Negro protest march directed at churches

BIRMINGHAM, Ala., April 14, 1963 (UPI) -- Police broke up an anti-segregation protest march by 1,500 Negroes on a sunny Easter Sunday that saw Negroes attend services at two white churches. But Negroes were turned away at a number of other white churches and 30 of the demonstrators who tried to stage the Easter march were arrested and a few bodily carried to waiting patrol wagons.

A Negro hurled a rock through a motorcycle during the height of the disturbance. He was chased down by a police officer and knocked to the ground by a blow from a billie club.


The demonstrations marked the 12th day of racial activity in the southern steel city in which more than 200 Negroes have been arrested, including integration leader Martin Luther King.

The demonstrations came a few hours after small groups of Negro youngsters, dressed in neat Easter outfits, attended services at the First Baptist and First Presbyterian churches. But others were turned away at the Sixth Avenue Presbyterian, the Central Church of Christ and the First Christian Church.

The Church of the Advent reserved five pews for Negroes but none appeared.

Rev. Andrew Young, a staff member of King's Southern Christian Leadership Conference, led a group of five who peacefully attended the large First Baptist Church.


They were met at the door by an usher who informed them that "we have a place reserved for you."

Two young Negro girls sat in the front row of the packed First Presbyterian Church.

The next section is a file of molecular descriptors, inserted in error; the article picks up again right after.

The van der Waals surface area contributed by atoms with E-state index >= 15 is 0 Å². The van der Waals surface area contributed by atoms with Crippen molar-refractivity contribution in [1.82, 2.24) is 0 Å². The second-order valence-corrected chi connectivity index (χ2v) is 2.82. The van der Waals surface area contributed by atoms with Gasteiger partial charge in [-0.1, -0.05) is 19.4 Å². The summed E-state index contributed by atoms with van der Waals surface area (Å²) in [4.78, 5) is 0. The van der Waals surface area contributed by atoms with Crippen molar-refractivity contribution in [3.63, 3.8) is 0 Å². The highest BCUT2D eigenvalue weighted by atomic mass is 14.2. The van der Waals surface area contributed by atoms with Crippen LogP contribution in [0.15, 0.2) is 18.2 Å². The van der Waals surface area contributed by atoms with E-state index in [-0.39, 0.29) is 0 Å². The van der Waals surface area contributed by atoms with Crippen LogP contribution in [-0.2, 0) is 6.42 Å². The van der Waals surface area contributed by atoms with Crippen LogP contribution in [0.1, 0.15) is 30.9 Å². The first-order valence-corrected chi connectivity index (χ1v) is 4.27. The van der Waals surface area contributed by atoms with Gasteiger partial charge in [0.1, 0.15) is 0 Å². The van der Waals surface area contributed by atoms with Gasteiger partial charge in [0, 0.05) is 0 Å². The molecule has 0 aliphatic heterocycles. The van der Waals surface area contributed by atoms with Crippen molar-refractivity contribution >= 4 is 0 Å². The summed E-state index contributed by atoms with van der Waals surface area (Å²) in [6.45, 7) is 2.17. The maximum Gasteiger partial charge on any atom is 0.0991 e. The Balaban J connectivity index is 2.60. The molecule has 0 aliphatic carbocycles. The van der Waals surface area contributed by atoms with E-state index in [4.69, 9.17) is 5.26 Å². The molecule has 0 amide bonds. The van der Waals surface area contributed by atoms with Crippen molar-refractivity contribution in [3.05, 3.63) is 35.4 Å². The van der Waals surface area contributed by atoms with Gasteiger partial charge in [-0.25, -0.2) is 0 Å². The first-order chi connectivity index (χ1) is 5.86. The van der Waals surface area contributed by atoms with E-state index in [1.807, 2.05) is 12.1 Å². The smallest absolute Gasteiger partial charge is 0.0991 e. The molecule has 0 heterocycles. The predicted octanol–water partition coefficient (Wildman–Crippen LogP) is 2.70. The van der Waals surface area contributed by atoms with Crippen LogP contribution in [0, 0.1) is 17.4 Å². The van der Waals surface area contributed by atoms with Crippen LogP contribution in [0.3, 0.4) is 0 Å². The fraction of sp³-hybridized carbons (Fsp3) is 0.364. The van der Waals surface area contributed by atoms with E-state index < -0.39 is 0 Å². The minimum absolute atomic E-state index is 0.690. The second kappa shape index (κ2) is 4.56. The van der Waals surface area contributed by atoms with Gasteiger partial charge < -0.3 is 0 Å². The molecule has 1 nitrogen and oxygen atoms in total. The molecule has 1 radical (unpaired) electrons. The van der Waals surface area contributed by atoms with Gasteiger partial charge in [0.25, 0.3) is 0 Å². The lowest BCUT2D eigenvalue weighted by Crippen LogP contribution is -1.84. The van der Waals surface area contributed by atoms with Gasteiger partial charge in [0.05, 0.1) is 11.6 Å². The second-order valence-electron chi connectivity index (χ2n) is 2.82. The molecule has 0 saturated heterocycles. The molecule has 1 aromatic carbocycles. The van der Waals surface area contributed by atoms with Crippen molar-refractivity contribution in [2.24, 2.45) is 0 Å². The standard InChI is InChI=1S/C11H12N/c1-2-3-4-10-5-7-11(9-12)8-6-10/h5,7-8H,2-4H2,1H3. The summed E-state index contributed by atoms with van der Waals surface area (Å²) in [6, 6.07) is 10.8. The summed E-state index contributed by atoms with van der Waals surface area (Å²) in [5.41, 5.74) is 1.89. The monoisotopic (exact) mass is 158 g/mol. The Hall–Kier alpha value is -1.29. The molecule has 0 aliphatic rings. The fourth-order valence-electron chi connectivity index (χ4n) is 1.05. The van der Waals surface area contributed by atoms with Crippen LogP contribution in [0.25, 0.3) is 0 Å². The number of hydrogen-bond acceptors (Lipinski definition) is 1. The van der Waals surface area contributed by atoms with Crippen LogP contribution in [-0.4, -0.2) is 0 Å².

At other churches, ushers politely directed the Negroes to churches for their own race.

Rev. A. D. King, brother of Martin Luther King, and Rev. John Porter led the afternoon protest march on downtown Birmingham from the Thurgood A. M. E. Church.

The procession -- singing "We Shall Overcome" -- overflowed into the streets and solidly packed an entire block.

Police and highway patrolmen set up a roadblock to halt the crowd. King, however, took a quick turn across a yard and he and hundreds of Negroes trailing him turned into a narrow alley.

Two motorcycle policemen wheeled into the front of the column, dismounted and grabbed King by the arm.

After the arrest of King and Porter, police ordered the crowd to break up and the Negroes drifted back into the Negro section of the city.

Two newsmen, Roger Sharpe of the ABC network and Foster Haley of the New York Times, were ordered out of the streets by police as they took notes of the incidents.


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